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Home / India News / Nepal’s sterling moment in India’s freedom struggle

Nepal’s sterling moment in India’s freedom struggle

Nepal boasts a sterling moment in India’s struggle to rid herself of colonial rule during the Quit India movement.

india Updated: Aug 16, 2019 07:34 IST
Manjeev Singh Puri
Manjeev Singh Puri
India celebrates 73rd Independence day.
India celebrates 73rd Independence day. (Sunil Ghosh / Hindustan Times)

Mahatma Gandhi’s influence is global but he never visited neighbouring Nepal and there are hardly any signs of his legacy there. Indeed, Nepal must be among the few countries that don’t have a Gandhi statue in a public place or a road or square named after him. This, despite the fact that many stalwarts of Nepal’s struggle for democracy participated in India’s freedom movement and were even imprisoned there.

Nepal, however, boasts a sterling moment in India’s struggle to rid herself of colonial rule. This happened during the Quit India movement.

In August 1942, after the call for “quit India”, mass arrests were carried out of important political leaders. Jayaprakash (JP) Narayan and Dr Ram Manohar Lohia were incarcerated in Hazaribagh Jail, now in Jharkhand. Being revolutionaries, “Surajis” as they were called, the idea of spending time in prison was an anathema to them and they broke out with several of their associates, most notably Suraj Narayan Singh, Jogendra Shukla, Shaligram Singh, Gulabchandra Gupta and Vijaya Patwardhan, sister of the legendary Achuyt Patwardhan.

The police crackdown in India to catch them was severe and it became difficult for them to hide in the jungles of south Bihar. The only way out was to cross over to Nepal even though the Rana regime was very friendly with the British and unsympathetic to political refugees.

The police in Nepal were also alerted and had set up check posts all across the border. JP and his associates managed to outsmart them with a beautiful story of JP on a horse and Vijaya Patwardhan in a palanquin being allowed to pass through on being told that “Sethji” was bringing home his new bride!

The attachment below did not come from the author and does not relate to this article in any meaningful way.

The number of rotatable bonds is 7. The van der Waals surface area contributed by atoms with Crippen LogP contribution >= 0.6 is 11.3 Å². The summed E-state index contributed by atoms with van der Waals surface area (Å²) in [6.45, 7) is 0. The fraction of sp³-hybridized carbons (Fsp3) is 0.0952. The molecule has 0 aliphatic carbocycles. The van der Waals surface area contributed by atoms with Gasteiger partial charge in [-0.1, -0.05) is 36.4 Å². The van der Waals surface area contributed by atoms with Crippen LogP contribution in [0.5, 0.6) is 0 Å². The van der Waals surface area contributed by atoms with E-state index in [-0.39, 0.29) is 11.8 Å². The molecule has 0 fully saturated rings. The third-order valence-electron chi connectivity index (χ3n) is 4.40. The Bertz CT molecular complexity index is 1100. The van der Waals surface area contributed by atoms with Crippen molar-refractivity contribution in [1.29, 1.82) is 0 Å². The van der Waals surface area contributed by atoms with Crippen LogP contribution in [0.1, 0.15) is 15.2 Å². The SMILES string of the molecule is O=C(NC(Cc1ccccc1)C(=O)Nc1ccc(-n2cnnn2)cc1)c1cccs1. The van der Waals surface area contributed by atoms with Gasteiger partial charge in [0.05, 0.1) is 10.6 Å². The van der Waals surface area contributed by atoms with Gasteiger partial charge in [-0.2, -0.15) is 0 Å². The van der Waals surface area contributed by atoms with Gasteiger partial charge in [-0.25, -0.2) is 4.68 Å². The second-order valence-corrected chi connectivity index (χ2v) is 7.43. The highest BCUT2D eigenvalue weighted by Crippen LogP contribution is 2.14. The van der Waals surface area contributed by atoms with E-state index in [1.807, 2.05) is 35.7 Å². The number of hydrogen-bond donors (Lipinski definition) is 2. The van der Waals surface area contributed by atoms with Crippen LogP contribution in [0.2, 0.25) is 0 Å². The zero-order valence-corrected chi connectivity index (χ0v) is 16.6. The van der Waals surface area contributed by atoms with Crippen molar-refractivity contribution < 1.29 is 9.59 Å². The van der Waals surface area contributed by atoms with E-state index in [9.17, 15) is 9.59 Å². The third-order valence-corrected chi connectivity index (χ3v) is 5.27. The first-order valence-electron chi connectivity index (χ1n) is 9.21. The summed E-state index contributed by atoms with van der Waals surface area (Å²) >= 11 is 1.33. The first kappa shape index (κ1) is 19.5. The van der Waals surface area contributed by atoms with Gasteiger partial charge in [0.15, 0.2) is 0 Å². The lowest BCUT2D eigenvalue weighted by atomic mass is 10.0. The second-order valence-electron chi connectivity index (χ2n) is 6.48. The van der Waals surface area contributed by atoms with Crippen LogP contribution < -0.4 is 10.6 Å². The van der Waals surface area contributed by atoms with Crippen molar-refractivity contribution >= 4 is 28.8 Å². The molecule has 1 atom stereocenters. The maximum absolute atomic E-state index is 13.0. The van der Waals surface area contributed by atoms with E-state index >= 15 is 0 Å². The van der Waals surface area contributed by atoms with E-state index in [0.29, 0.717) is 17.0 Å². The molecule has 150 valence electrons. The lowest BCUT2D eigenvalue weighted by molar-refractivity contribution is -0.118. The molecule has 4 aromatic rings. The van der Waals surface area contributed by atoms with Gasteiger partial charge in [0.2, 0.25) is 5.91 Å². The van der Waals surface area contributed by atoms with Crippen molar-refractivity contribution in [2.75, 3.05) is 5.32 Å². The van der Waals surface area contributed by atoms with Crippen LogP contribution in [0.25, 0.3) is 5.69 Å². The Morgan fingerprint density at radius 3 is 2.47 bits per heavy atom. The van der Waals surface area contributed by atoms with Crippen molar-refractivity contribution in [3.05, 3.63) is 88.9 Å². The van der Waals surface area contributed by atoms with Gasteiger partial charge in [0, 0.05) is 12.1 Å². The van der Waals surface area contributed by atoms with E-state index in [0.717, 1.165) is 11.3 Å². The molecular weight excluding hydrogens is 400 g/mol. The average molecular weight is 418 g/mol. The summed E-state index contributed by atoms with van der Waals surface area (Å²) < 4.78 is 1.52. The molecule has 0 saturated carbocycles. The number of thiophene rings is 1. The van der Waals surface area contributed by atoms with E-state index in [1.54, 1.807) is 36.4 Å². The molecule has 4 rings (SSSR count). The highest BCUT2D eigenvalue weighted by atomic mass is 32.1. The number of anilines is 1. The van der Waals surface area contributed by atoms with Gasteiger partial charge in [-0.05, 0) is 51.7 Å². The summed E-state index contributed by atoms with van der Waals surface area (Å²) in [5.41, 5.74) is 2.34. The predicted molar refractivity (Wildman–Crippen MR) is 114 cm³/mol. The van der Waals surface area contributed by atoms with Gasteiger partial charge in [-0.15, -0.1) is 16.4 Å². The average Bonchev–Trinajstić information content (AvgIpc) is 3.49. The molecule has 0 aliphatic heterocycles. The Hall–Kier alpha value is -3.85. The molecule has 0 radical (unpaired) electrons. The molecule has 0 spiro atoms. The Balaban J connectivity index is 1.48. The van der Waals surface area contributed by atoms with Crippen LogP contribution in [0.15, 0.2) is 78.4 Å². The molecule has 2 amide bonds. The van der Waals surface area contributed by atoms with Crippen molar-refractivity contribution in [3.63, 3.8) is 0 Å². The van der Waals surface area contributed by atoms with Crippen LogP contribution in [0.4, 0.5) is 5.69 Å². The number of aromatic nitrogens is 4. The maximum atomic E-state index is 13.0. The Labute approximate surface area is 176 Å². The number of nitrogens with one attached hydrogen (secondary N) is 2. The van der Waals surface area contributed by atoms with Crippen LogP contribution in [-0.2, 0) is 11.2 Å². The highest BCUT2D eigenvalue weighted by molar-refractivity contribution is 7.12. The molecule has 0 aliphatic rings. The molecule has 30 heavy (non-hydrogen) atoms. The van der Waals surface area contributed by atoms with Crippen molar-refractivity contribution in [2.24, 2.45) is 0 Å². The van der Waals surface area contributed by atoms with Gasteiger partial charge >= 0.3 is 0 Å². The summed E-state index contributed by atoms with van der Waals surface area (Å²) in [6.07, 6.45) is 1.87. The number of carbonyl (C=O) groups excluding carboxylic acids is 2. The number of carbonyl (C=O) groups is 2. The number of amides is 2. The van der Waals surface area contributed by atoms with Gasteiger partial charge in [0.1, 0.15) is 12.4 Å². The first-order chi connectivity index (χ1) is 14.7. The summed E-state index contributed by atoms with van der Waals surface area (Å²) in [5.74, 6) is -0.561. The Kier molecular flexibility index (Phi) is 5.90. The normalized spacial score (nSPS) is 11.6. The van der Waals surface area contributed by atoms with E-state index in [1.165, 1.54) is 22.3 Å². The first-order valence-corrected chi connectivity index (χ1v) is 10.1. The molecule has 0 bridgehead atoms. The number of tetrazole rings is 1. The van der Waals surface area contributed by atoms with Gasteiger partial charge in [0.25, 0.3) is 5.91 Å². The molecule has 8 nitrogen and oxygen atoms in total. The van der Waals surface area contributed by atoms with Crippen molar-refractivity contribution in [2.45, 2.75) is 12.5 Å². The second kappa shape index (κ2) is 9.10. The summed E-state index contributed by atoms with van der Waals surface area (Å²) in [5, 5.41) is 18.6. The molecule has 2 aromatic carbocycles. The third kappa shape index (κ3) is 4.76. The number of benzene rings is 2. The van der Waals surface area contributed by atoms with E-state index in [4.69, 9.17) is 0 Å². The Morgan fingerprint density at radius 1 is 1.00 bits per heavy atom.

They finally reached Banarjhoola in the Kosidelta near the town of Hanuman Nagar in April 1943. Here a brave and liberal landlord, Rameshwar Singh, gave them shelter and became a willing accomplice in their revolutionary ways.

A conference of the Congress Socialist Party, JP’s party, was soon held at Banarjhoola with attendees coming from Bihar, UP and some even from faraway Odhisha, Bengal and Punjab. This conference decided to organise a unit of the Azad Dasta and train Nepali revolutionaries.

The training soon began in earnest with Sardar Nityanand, who had served with the Azad Hind Fauj, as chief trainer and an 18 person cadre. Vijaya Patwardhan got injured during the training and had to be sent back to India.

But, by now, word had spread that the “Surajis” were hiding in the Kosi delta, and intense pressure by Britain saw the Government of Nepal actively mobilise its police to apprehend them. By mid-May 1943, the police were in Banarjhoola and arrested JP, Lohia and some others, taking all of them immediately by bullock cart to the jail in Hanumannagar.

Though under strict vigil of the escorting policemen, JP managed to smuggle out a cigarette packet with the words “get me released, yours Sethji”. The “Sethji” code made clear to Suraj Narayan Singh, who had not been caught, that JP must be freed immediately.

With Rameshwar Singh’s wholehearted support, Suraj Narayan Singh galvanised the Nepali Azad Dasta and, on May 23, 1943, it started marching from Banarjhoola towards the Hanuman Nagar jail. Reaching the jail in the middle of the night, the revolutionaries didn’t hesitate and opened fire on the police, freed the “Surajis” and escorted them across the river Kosi to India from where they boarded trains for Kolkata. The jail was located within the premises of the district officer’s compound. Not surprisingly, the district officer hid under his bed once the attack on the compound began and he heard shots being fired!

The firing by Nepali people on their own police in Hanuman Nagar is the only such instance in 104 years of Rana rule in Nepal, and that too for India’s freedom struggle.

The people in Banarjhoola and adjoining villages faced severe reprisals and many were taken to jail in Kathmandu. A very large number, including Rameshwar Singh, were accused in the Hanuman Nagar case and several sentenced to jail terms. Krishnaveer Kami and Abdul Miyan died during the trial. The others were released in 1946 on an appeal by the Interim Government of India, ironically made at the behest of Gandhi.

And as to JP, while he was later arrested in Kolkata, there being no formal evidence of his presence in Nepal, he was not even charge-sheeted in the Banarjhoola case!

(The author is India’s Ambassador to Nepal. The views expressed are